Melt the butter in a medium saute pan over medium heat. Remember to always heat the pan first, then add the fat when the pan is hot. Add the onions and stir occasionally.

In a separate bowl, combine figs, sugar, and wine. A word about red wine– I believe you should use wine you would actually drink- i.e. a decent bottle. Others say two-buck chuck is fine since you’re boiling it. While the subtleties of a nicer bottle may be erased with the heat, the overall character of the wine will remain. If you start with vinegar, you will end with vinegar. Otherwise, why cook with red wine at all, and  just use cheap vinegar?

When the onions are soft- in about 10 minutes- add the bowl of figs/sugar/wine. Stir until the liquid has reduced by half, and has thickened- about 10 more minutes.

To serve: Place several spoonfuls over a warmed brie wheel and garnish with chopped rosemary, a few twists of the pepper mill and a fresh rosemary sprig.  OR: Place in a decorative bowl and garnish with the herbs/pepper.

Once cooled, you may place in a jar or tupperware. It will keep in the fridge for up to a week- if it lasts that long. We polished ours off in two days!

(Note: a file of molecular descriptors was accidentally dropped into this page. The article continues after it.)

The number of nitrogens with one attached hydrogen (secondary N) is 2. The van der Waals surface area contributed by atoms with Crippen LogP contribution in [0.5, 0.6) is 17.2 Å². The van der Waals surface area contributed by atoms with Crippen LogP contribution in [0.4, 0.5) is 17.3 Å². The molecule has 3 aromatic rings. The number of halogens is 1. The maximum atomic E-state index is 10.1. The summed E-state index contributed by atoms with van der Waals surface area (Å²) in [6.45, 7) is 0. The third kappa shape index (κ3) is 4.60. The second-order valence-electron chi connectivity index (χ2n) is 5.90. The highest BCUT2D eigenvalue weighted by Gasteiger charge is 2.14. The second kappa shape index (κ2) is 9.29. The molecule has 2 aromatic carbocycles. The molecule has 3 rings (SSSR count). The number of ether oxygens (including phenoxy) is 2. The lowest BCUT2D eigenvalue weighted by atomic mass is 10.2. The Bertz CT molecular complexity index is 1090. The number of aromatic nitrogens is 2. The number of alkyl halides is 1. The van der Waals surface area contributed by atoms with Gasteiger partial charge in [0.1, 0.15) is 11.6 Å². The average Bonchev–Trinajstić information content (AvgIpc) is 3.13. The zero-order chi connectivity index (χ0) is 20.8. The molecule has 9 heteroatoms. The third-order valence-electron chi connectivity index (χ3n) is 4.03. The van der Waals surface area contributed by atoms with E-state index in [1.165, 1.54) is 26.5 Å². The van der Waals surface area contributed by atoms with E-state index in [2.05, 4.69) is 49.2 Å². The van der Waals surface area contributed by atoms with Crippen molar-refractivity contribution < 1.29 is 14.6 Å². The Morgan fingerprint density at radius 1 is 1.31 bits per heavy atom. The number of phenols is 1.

8 thoughts on “Red Onion Confit”

  1. Happy New Year Jennifer! For months I’ve read and tried to comment on your posts and for some reason it won’t let me just comment but asks me to log in. In any case I wanted to email that I’m reading and I appreciate your endeavor to make macarons. They are on my list too but I’ve been psyched out by some of he daunting reports! Love the confit.

    Best wishes for a fantastic 2013! Toni Dash Boulder Locavore

  2. Aside from the beautiful pictures on this post (!), I’m making the comfit for tomorrow’s breakfast (with brie). Kiddos are coming home from holidays in NYC and getting ready to move into their new apartment. Seems like a comforting, celebratory dish to serve. Can’t wait!

    p.s. I always have to sign in as well. Something in your settings, perhaps?

  3. I love this idea! I am totally committing now to 12 months of GF challenges! Bring it on! Any suggestions on where to start on the macaron…I must admit I’ve never even eaten one

    1. Hannah- they are fabulous! Ask Geoff to get you some from Lauduree NYC… They are little pieces of heaven- made from almonds, eggs and plenty of sugar. Some of the fillings do contain dairy- but others do not. Also- for a great run-down and de-mystification of macarons check out Stella Parks’ blog “Brave Tart” She was voted to be one of 2012’s top 10 pastry chefs by Food and Wine. Her blog posts are hilarious, and she really de-mystifies the whole macaron process. If you jump in and try- email me your pics! I’m making my first batch tonight!

  4. That red onion confit is great!

    I made the red onion confit tonight for three very hungry young people who had spent the day moving boxes in the cold. We loved it! So yummy, nourishing and easy to make. My son’s girlfriend thought it would be great on chicken so maybe that’s what I’ll do with the leftovers. Oh, and p.s., the wine flavour was just like the wine, delicious. As you said, it wouldn’t have been the same with vinegar.